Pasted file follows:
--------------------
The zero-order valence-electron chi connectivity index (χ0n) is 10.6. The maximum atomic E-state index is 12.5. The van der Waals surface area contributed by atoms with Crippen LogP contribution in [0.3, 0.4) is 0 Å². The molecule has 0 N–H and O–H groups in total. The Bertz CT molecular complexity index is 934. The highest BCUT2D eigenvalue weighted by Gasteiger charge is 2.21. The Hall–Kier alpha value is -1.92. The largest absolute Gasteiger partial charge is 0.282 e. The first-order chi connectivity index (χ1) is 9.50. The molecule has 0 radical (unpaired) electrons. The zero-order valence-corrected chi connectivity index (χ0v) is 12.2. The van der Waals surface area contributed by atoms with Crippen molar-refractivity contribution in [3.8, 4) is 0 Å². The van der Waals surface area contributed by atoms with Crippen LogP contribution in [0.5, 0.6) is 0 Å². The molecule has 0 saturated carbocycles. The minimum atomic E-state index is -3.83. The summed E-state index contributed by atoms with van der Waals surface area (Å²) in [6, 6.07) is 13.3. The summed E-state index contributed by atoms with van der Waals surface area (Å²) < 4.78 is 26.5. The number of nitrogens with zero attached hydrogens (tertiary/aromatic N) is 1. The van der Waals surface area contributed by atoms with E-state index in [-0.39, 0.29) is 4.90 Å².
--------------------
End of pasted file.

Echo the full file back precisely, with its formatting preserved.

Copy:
The zero-order valence-electron chi connectivity index (χ0n) is 10.6. The maximum atomic E-state index is 12.5. The van der Waals surface area contributed by atoms with Crippen LogP contribution in [0.3, 0.4) is 0 Å². The molecule has 0 N–H and O–H groups in total. The Bertz CT molecular complexity index is 934. The highest BCUT2D eigenvalue weighted by Gasteiger charge is 2.21. The Hall–Kier alpha value is -1.92. The largest absolute Gasteiger partial charge is 0.282 e. The first-order chi connectivity index (χ1) is 9.50. The molecule has 0 radical (unpaired) electrons. The zero-order valence-corrected chi connectivity index (χ0v) is 12.2. The van der Waals surface area contributed by atoms with Crippen molar-refractivity contribution in [3.8, 4) is 0 Å². The van der Waals surface area contributed by atoms with Crippen LogP contribution in [0.5, 0.6) is 0 Å². The molecule has 0 saturated carbocycles. The minimum atomic E-state index is -3.83. The summed E-state index contributed by atoms with van der Waals surface area (Å²) in [6, 6.07) is 13.3. The summed E-state index contributed by atoms with van der Waals surface area (Å²) < 4.78 is 26.5. The number of nitrogens with zero attached hydrogens (tertiary/aromatic N) is 1. The van der Waals surface area contributed by atoms with E-state index in [-0.39, 0.29) is 4.90 Å².